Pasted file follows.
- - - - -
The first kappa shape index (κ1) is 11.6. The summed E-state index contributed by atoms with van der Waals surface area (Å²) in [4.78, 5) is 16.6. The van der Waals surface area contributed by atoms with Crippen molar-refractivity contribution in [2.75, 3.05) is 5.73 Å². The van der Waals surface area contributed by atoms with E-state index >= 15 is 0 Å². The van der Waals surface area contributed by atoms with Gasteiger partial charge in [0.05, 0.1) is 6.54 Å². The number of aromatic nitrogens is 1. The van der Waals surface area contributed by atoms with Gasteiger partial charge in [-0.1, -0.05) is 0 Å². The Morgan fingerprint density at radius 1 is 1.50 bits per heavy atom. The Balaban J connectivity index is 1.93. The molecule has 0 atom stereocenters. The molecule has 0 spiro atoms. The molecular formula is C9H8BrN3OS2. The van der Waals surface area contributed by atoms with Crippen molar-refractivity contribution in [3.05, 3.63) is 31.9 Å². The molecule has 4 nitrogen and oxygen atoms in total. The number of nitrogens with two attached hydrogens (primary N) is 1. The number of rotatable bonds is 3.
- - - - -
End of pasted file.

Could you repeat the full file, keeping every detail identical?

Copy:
The first kappa shape index (κ1) is 11.6. The summed E-state index contributed by atoms with van der Waals surface area (Å²) in [4.78, 5) is 16.6. The van der Waals surface area contributed by atoms with Crippen molar-refractivity contribution in [2.75, 3.05) is 5.73 Å². The van der Waals surface area contributed by atoms with E-state index >= 15 is 0 Å². The van der Waals surface area contributed by atoms with Gasteiger partial charge in [0.05, 0.1) is 6.54 Å². The number of aromatic nitrogens is 1. The van der Waals surface area contributed by atoms with Gasteiger partial charge in [-0.1, -0.05) is 0 Å². The Morgan fingerprint density at radius 1 is 1.50 bits per heavy atom. The Balaban J connectivity index is 1.93. The molecule has 0 atom stereocenters. The molecule has 0 spiro atoms. The molecular formula is C9H8BrN3OS2. The van der Waals surface area contributed by atoms with Crippen molar-refractivity contribution in [3.05, 3.63) is 31.9 Å². The molecule has 4 nitrogen and oxygen atoms in total. The number of nitrogens with two attached hydrogens (primary N) is 1. The number of rotatable bonds is 3.